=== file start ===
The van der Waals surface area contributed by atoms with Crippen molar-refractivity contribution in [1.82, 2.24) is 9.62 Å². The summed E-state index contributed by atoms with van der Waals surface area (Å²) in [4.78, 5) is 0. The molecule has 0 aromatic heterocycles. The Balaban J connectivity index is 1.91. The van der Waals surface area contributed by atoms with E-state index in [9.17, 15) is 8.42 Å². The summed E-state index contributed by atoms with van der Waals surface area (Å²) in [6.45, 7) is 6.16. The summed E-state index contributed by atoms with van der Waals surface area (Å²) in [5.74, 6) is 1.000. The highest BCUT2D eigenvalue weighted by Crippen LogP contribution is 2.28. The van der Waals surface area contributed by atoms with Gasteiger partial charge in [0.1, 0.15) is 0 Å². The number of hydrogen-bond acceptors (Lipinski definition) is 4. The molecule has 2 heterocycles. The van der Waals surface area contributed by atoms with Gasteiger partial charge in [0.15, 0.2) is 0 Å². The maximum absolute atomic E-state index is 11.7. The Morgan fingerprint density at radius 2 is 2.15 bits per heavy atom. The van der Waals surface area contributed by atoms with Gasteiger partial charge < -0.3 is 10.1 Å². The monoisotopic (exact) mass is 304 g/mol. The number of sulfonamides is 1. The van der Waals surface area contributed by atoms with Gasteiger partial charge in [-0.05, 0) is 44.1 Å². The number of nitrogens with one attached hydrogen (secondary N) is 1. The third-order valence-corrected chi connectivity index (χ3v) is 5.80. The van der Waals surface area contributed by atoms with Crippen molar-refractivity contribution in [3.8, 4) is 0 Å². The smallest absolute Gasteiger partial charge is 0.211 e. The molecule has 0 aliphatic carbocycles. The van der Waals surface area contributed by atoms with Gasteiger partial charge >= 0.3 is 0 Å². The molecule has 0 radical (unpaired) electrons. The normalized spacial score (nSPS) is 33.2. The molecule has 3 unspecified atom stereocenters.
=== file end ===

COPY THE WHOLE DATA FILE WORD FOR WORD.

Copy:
The van der Waals surface area contributed by atoms with Crippen molar-refractivity contribution in [1.82, 2.24) is 9.62 Å². The summed E-state index contributed by atoms with van der Waals surface area (Å²) in [4.78, 5) is 0. The molecule has 0 aromatic heterocycles. The Balaban J connectivity index is 1.91. The van der Waals surface area contributed by atoms with E-state index in [9.17, 15) is 8.42 Å². The summed E-state index contributed by atoms with van der Waals surface area (Å²) in [6.45, 7) is 6.16. The summed E-state index contributed by atoms with van der Waals surface area (Å²) in [5.74, 6) is 1.000. The highest BCUT2D eigenvalue weighted by Crippen LogP contribution is 2.28. The van der Waals surface area contributed by atoms with Gasteiger partial charge in [0.1, 0.15) is 0 Å². The number of hydrogen-bond acceptors (Lipinski definition) is 4. The molecule has 2 heterocycles. The van der Waals surface area contributed by atoms with Gasteiger partial charge in [0.15, 0.2) is 0 Å². The maximum absolute atomic E-state index is 11.7. The Morgan fingerprint density at radius 2 is 2.15 bits per heavy atom. The van der Waals surface area contributed by atoms with Gasteiger partial charge < -0.3 is 10.1 Å². The monoisotopic (exact) mass is 304 g/mol. The number of sulfonamides is 1. The van der Waals surface area contributed by atoms with Gasteiger partial charge in [-0.05, 0) is 44.1 Å². The number of nitrogens with one attached hydrogen (secondary N) is 1. The third-order valence-corrected chi connectivity index (χ3v) is 5.80. The van der Waals surface area contributed by atoms with Crippen molar-refractivity contribution in [3.8, 4) is 0 Å². The smallest absolute Gasteiger partial charge is 0.211 e. The molecule has 0 aliphatic carbocycles. The van der Waals surface area contributed by atoms with Gasteiger partial charge >= 0.3 is 0 Å². The molecule has 0 radical (unpaired) electrons. The normalized spacial score (nSPS) is 33.2. The molecule has 3 unspecified atom stereocenters.